photo of Erykah Badu courtesy of

photo of Erykah Badu courtesy of

What do you do when you are disappointed? How do you handle it? That’s what this column is about.

Recently, I experienced a surprising disappointment. I had contacted the Mayor’s office, asking for assistance with a City-related problem and did not receive the help I’d asked for. My phone calls and emails were not returned and I was not treated well (in my opinion). Trying to make things right, I wrote to the Mayor’s office, explaining my experience, asking for an apology for being treated poorly and an acknowledgment of mistakes made. What I got was a complete denial of any mistakes made at all.

Wow, was I disappointed. It wasn’t a matter of life and death (thank God), but I had asked for help and did not receive it. I was disappointed. There’s a line in an old Eurythmics song that goes: “I could give you a mirror to show you disappointment.” How true this is: don’t we wear disappointment in our faces? In our tense, tight smiles that hide how bad we really feel?

There is no avoiding disappointment: things don’t go the way you want. Someone doesn’t do what you think is right. You want something and you don’t get it. So what can we do about it? Here are some ways that we typically react. Some are more helpful than others, but let’s list them all:

Sadness – This is a natural response. I was sad when the gentleman from the Mayor’s office didn’t apologize. I was sad when two people in that office treated me poorly and wouldn’t own up to it. I wanted to be treated well and to receive an apology when I wasn’t. When it didn’t happen, I was sad. This is what some Buddhists call “pain”: life is painful, things happens that we don’t like. What do we do about it?

Revenge – “You hurt me; I’m going to hurt you”. While this sounds appealing, it really gets you nowhere. In fact, if you keep perpetuating (and escalating) the revenge, it often gets jacked up so high that it makes you miserable…and then, it’s really hard to stop it.

Confusion – “Why did this happen to me?” We try to understand, but, we can’t. We can’t know how other people feel and why they do the things they do. Sometimes, our mind just keeps spinning and spinning, trying to understand: have you ever found it hard to sleep because your mind was spinning like this? Your mind can’t figure it out, but it doesn’t want to admit it.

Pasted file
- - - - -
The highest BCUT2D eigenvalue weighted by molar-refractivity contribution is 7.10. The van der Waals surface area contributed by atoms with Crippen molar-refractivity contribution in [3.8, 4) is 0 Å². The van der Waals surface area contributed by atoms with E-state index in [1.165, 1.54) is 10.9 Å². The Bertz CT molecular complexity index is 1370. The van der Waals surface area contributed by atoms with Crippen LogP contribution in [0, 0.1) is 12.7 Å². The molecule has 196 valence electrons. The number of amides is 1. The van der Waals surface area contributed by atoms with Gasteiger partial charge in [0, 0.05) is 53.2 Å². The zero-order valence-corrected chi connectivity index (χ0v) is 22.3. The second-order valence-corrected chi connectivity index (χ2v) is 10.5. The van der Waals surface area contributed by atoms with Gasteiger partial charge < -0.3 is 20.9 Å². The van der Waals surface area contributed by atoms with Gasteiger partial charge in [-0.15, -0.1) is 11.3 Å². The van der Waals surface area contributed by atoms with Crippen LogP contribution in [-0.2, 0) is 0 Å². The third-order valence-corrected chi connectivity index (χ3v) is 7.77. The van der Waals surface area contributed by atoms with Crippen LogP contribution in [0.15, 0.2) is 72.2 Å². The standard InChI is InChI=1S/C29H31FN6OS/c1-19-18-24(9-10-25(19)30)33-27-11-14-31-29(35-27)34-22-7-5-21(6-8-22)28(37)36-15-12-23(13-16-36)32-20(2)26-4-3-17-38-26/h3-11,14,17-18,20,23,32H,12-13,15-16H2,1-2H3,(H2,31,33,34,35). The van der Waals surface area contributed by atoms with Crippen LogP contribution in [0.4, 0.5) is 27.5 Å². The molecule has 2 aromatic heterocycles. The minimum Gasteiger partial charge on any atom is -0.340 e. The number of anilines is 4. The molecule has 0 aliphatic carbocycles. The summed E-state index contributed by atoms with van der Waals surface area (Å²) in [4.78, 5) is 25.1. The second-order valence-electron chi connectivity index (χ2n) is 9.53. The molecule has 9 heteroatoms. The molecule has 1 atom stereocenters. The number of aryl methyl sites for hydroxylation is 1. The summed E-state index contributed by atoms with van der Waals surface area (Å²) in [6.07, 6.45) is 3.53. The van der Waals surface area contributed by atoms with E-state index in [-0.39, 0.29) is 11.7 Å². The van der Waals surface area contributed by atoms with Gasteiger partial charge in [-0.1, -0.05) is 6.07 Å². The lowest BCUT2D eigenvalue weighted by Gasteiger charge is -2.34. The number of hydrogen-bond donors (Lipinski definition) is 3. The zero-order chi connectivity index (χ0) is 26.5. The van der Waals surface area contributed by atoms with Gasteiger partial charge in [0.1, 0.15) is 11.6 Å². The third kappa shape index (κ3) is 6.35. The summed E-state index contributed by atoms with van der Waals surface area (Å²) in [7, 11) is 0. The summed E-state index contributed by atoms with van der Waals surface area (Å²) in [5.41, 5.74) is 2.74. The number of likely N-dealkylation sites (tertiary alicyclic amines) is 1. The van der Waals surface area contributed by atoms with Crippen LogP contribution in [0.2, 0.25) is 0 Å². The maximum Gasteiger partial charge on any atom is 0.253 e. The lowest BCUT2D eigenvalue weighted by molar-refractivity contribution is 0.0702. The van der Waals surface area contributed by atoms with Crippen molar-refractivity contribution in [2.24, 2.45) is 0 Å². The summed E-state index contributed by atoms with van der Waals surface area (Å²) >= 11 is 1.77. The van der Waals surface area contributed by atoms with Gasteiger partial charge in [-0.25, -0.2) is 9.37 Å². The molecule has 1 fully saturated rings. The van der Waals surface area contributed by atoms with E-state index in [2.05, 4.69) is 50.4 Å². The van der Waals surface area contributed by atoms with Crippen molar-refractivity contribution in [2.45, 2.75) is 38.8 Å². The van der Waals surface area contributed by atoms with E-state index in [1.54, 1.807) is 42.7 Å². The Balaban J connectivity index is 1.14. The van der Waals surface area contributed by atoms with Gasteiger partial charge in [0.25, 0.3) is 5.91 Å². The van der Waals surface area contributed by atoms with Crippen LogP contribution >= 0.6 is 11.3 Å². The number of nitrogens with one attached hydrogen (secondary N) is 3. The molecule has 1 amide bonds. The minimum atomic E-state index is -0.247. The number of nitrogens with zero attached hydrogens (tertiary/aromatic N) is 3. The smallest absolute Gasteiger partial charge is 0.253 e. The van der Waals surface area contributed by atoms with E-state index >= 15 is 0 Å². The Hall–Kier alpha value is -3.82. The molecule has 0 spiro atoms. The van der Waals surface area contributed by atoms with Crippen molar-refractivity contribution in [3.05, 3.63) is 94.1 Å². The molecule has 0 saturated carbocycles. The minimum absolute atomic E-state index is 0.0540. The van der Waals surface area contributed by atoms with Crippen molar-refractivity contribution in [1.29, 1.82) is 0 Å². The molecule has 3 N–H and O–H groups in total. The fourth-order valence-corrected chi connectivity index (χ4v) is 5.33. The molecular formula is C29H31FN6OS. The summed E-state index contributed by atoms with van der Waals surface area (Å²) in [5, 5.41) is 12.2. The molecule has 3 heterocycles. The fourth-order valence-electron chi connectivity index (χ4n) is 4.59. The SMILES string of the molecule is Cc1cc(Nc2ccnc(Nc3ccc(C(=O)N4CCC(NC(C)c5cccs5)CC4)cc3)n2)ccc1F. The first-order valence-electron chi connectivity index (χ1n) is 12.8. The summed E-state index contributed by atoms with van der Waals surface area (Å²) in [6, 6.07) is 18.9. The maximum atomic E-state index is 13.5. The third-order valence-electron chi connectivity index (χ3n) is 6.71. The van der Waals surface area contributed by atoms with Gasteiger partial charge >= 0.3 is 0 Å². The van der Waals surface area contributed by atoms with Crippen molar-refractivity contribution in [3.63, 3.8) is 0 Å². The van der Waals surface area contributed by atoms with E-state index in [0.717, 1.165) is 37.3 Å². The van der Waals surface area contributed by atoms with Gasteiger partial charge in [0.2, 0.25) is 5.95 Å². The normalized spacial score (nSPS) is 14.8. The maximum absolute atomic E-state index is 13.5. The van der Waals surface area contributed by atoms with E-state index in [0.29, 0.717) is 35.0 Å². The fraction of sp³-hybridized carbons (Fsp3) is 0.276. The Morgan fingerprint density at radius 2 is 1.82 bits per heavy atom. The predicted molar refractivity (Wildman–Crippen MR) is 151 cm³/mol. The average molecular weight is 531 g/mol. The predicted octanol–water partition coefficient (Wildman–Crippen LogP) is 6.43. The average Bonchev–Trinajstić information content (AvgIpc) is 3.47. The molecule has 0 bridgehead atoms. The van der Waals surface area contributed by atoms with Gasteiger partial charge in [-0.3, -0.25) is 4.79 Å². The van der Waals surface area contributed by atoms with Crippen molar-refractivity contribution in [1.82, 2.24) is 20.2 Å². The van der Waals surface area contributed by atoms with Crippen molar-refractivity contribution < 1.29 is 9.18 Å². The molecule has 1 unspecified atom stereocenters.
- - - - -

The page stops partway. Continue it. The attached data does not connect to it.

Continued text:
Self-blame – “What did I do to bring this about?” This is a useful question IF (that’s a big “if”) we use it constructively and not just to beat ourselves up. For example, it’s constructive to ask: “How did I contribute to this situation?” And, let’s be honest, we all contribute to a disappointing outcome, but we don’t like to admit it. I asked myself, “How could I have handled the situation (where I asked the Mayor’s Office for help) better?” “What would I do differently next time something like this happens?” This can be really useful: we CAN learn from our disappointments. (I know I’m trying to learn from mine).

Other-blame – This is typically an initial (and normal) response: we blame them. It’s ALL THEIR fault. We avoid taking any responsibility and play the victim. “I don’t deserve this…why are they treating me this way?” It’s okay to indulge in this for a little while, but, ultimately, playing the victim isn’t helpful and it feels bad.

Acceptance – This is the hardest response of all. Acceptance doesn’t mean condoning poor behavior; it does mean that there’s really nothing more that you can (constructively) do about it and that, by holding onto it, you’re likely to prolong your suffering. It serves us best to do what we can to take care of ourselves and then let go and release the situation. It sounds simple, but it’s not easy.

There’s no avoiding disappointment in life and we have a variety of ways to react. You may go through some of the above responses and wonder: “What do I do now?” I recommend that you allow yourself to feel ALL your emotions and not judge them. Eventually, strong emotions will fade and – hopefully – you’ll reach some form of acceptance (and peace). I know that’s what I’m striving for.